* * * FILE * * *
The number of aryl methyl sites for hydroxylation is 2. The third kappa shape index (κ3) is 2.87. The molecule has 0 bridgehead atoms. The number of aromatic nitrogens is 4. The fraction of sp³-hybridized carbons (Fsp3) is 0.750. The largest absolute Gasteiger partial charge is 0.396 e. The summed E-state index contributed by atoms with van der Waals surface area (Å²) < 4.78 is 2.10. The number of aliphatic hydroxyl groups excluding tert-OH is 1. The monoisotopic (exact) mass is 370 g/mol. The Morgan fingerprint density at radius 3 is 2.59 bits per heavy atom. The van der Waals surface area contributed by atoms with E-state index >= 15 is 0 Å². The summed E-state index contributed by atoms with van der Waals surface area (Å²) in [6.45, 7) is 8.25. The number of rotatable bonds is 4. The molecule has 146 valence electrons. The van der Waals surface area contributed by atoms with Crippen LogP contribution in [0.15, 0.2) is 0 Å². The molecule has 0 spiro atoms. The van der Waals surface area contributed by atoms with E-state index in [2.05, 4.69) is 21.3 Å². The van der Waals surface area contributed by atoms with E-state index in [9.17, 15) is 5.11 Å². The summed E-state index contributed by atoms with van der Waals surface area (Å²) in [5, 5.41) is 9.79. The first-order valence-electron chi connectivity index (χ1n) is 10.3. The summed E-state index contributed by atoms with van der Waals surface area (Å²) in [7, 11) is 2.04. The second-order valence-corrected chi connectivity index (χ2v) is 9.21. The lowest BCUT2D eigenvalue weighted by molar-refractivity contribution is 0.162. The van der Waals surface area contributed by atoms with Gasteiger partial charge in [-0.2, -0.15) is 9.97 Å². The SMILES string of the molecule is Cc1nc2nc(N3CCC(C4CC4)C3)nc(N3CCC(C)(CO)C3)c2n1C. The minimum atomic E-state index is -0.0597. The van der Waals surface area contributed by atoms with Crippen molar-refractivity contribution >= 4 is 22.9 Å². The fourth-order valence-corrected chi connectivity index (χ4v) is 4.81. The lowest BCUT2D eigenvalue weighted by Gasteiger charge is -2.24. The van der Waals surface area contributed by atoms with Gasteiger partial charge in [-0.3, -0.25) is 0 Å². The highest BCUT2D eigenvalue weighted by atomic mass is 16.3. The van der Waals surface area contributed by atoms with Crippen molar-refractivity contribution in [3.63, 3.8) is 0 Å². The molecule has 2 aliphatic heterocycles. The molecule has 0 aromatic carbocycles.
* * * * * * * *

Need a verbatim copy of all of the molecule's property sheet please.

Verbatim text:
The number of aryl methyl sites for hydroxylation is 2. The third kappa shape index (κ3) is 2.87. The molecule has 0 bridgehead atoms. The number of aromatic nitrogens is 4. The fraction of sp³-hybridized carbons (Fsp3) is 0.750. The largest absolute Gasteiger partial charge is 0.396 e. The summed E-state index contributed by atoms with van der Waals surface area (Å²) < 4.78 is 2.10. The number of aliphatic hydroxyl groups excluding tert-OH is 1. The monoisotopic (exact) mass is 370 g/mol. The Morgan fingerprint density at radius 3 is 2.59 bits per heavy atom. The van der Waals surface area contributed by atoms with E-state index >= 15 is 0 Å². The summed E-state index contributed by atoms with van der Waals surface area (Å²) in [6.45, 7) is 8.25. The number of rotatable bonds is 4. The molecule has 146 valence electrons. The van der Waals surface area contributed by atoms with Crippen LogP contribution in [0.15, 0.2) is 0 Å². The molecule has 0 spiro atoms. The van der Waals surface area contributed by atoms with E-state index in [2.05, 4.69) is 21.3 Å². The van der Waals surface area contributed by atoms with E-state index in [9.17, 15) is 5.11 Å². The summed E-state index contributed by atoms with van der Waals surface area (Å²) in [5, 5.41) is 9.79. The first-order valence-electron chi connectivity index (χ1n) is 10.3. The summed E-state index contributed by atoms with van der Waals surface area (Å²) in [7, 11) is 2.04. The second-order valence-corrected chi connectivity index (χ2v) is 9.21. The lowest BCUT2D eigenvalue weighted by molar-refractivity contribution is 0.162. The van der Waals surface area contributed by atoms with Gasteiger partial charge in [-0.2, -0.15) is 9.97 Å². The SMILES string of the molecule is Cc1nc2nc(N3CCC(C4CC4)C3)nc(N3CCC(C)(CO)C3)c2n1C. The minimum atomic E-state index is -0.0597. The van der Waals surface area contributed by atoms with Crippen molar-refractivity contribution >= 4 is 22.9 Å². The fourth-order valence-corrected chi connectivity index (χ4v) is 4.81. The lowest BCUT2D eigenvalue weighted by Gasteiger charge is -2.24. The van der Waals surface area contributed by atoms with Gasteiger partial charge in [-0.3, -0.25) is 0 Å². The highest BCUT2D eigenvalue weighted by atomic mass is 16.3. The van der Waals surface area contributed by atoms with Crippen molar-refractivity contribution in [3.63, 3.8) is 0 Å². The molecule has 2 aliphatic heterocycles. The molecule has 0 aromatic carbocycles.